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Gdańsk gets ready for Solidarity anniversary

PR dla Zagranicy
Roberto Galea 28.08.2015 09:27
Preparations are underway in northern Poland for the commemorations of the 35th anniversary of the Gdańsk Accords, which led to the creation of Solidarity, the communist bloc's first free trade union.
The Gdańsk Shipyard. Photo: Flickr.com/Peter CollinsThe Gdańsk Shipyard. Photo: Flickr.com/Peter Collins

The guest of honour at the event on Sunday will be Polish President Andrzej Duda.

The government will also convene for an extraordinary meeting in Gdańsk, northern Poland. However, it is unlikely that both sides of the Sejm lower house of parliament will participate together in the celebrations at the historic Gdańsk shipyard gate.

“We have not received any information from the Prime Minister's Office, so far there is no sign [that she will attend],” said a spokesperson for Solidarity trade union, Marek Lewandowski.

“No invitations were sent because the August anniversary is a celebration which is open to all,” Lewandowski added.

The celebrations on 31 August will commence with a Holy Mass in St. Bridget's Church, followed by a march to the historic No. 2 Gate.

One significant person missing from the celebrations will be former Solidarity leader and Nobel Peace Prize laureate Lech Wałęsa. He said “I do not like anniversaries. I don’t return to the past.”

He added that during the commemorations he will be in Africa and France.

The Gdańsk shipyard was the site where strikes led to the social contract with the communist authorities on 31 August 1980.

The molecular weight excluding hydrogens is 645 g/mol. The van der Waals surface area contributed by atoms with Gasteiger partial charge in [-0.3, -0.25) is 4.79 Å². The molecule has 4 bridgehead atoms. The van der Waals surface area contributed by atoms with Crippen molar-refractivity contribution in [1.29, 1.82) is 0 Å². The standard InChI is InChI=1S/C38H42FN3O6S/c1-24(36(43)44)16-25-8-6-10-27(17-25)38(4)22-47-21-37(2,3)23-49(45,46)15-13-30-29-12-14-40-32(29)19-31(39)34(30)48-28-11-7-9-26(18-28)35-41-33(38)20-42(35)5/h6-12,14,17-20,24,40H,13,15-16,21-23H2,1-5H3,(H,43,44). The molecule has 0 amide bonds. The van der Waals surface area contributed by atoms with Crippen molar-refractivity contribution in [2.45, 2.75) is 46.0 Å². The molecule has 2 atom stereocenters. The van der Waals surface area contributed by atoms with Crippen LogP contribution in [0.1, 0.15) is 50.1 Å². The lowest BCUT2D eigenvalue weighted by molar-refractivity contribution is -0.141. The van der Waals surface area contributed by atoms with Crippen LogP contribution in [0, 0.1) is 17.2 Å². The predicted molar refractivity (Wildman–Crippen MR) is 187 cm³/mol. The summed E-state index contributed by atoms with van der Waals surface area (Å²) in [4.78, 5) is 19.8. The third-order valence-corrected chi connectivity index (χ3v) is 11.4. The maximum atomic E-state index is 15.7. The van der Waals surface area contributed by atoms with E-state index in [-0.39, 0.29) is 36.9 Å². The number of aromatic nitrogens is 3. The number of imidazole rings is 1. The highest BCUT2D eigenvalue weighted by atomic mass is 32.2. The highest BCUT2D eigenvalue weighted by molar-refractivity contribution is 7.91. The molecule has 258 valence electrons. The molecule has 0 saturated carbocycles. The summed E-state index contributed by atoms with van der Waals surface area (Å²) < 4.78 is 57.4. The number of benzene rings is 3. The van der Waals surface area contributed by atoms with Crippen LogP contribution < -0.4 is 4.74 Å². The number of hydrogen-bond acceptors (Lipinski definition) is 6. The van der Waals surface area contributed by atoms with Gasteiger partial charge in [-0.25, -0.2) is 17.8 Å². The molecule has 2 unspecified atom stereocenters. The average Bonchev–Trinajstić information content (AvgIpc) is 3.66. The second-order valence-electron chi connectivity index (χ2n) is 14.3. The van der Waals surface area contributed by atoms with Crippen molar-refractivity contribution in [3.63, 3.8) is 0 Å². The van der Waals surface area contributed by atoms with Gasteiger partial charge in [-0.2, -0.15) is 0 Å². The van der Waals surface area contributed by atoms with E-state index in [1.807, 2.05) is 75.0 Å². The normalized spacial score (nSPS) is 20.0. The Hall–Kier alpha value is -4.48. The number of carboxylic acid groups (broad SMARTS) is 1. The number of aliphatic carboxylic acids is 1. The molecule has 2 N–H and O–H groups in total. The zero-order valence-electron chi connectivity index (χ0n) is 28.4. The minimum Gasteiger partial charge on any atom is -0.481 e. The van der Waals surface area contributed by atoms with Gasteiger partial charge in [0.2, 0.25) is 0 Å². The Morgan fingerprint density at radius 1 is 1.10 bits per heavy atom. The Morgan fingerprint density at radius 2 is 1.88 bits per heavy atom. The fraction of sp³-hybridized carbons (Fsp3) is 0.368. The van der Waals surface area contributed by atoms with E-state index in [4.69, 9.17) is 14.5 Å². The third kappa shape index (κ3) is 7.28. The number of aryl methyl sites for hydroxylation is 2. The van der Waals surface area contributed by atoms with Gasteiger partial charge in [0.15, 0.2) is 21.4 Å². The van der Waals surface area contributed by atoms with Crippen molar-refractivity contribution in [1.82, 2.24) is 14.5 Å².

In August 1980, Anna Walentynowicz was a crane driver in the shipyard. She was sacked for her militant opposition to the management and it was with the demand for her reinstatement that the historic strike 32 years ago began. Walentynowicz among the victgims of the Smolensk air disaster in Russia in 2010, in which Poland's presidenbtial couple was killed.

The Gdańsk Accords crucially won the right to strike for workers.

The communists pledged to restrict censorship to protecting state and economic secrets and to broadcast Sunday Mass on state radio.

The 23 postulates of the Gdańsk shipyard workers are included in the UNESCO Memory of the World register of mankind’s most important documentary heritage.

Soon after 31 of August 1980, it became clear that the Gdańsk accords marked only the beginning.

The statutes of the Solidarity Union were registered in November 1980 and within months the union grew into a social movement encompassing close on 10 million people.

On 13 December 1981 Solidarity was crushed by a communist-imposed martial law.

Following months of round table talks between the communist authorities and Solidarity Poland's first partly free elections were held in June 1989, followed by the formation of a non-communist-led government. (rg/rk)

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